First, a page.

In prisons, those things withheld from and denied to the prisoner become precisely what he wants most of all.
Whatever is worthy to be loved for anything is worthy of preservation. A wise and dispassionate legislator, if any such should ever arise among men, will not condemn to death him who has done or is likely to do more service than injury to society. Blocks and gibbets are the nearest objects with legislators, and their business is never with hopes or with virtues.
Kill a man, and you are an assassin. Kill millions of men, and you are a conqueror. Kill everyone, and you are a God.
He was a first-time nonviolent possible offender, ... And under the mandatory minimums, he was put in prison for 15 years. Not only does the punishment not fit the crime, but the mandatory minimums don't give judges any discretion to look at the background of the case, to read into the specifics of the case. I don't know a judge who really is in favor of the mandatory minimums.
The refined punishments of the spiritual mode are usually much more indecent and dangerous than a good smack.
I can tell you this on a stack of Bibles: prisons are archaic, brutal, unregenerative, overcrowded hell holes where the inmates are treated like animals with absolutely not one humane thought given to what they are going to do once they are released. You're an animal in a cage and you're treated like one.
It is impossible to go through life without trust: That is to be imprisoned in the worst cell of all, oneself.
The idea that the sole aim of punishment is to prevent crime is obviously grounded upon the theory that crime can be prevented, which is almost as dubious as the notion that poverty can be prevented.
The best situation of all, and one frequently utilized, is for jails and prisons to allow volunteer ministers of all faiths to enter prisons and offer their services to the inmates who want them. That way, the religious needs of inmates are met but without government funds being spent.
It was only when I lay there on the rotting prison straw that I sensed within myself the first stirrings of good. Gradually it was disclosed to me that the line separating good and evil passes not between states nor between social classes nor between political parties, but right through every human heart, through all human hearts. And that is why I turn back to the years of my imprisonment and say, sometimes to the astonishment of those about me, bless you, prison, for having been a part of my life.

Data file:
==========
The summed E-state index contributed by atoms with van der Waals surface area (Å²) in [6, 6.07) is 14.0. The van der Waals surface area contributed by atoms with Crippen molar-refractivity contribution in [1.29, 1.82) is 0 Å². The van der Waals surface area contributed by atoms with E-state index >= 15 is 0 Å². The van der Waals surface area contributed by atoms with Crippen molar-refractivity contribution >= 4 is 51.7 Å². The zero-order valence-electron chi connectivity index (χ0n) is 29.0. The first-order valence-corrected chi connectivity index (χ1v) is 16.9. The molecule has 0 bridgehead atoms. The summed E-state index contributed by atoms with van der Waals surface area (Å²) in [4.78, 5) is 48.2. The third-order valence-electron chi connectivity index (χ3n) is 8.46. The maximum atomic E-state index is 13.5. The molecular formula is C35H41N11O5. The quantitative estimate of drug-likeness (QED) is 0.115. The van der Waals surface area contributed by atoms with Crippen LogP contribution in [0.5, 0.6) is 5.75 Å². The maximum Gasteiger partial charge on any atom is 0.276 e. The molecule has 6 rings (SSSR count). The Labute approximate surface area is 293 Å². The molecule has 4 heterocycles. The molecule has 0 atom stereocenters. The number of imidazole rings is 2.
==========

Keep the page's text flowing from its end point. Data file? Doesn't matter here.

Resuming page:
Women have worked hard; starved in prison; given of their time and lives that we might sit in the House of Commons and take part in the legislating of this country.
The mellow sweetness of pumpkin pie off a prison spoon is something you will never forget.
I asked a man in prison once how he happened to be there and he said he had stolen a pair of shoes. I told him if he had stolen a railroad he would be a United States Senator.
Experts and the educated elite have replaced what worked with what sounded good. Society was far more civilized before they took over our schools, prisons, welfare programs, police departments and courts. It's high time we ran these people out of our lives and went back to common sense.
The contagion of crime is like that of the plague. Criminals collected together corrupt each other; they are worse than ever when at the termination of their punishment they re-enter society.
It is more dangerous that even a guilty person should be punished without the forms of law than that he should escape.
One man meets an infamous punishment for that crime which confers a diadem upon another.
Definition, rationality, and structure are ways of seeing, but they become prisons when they blank out other ways of seeing.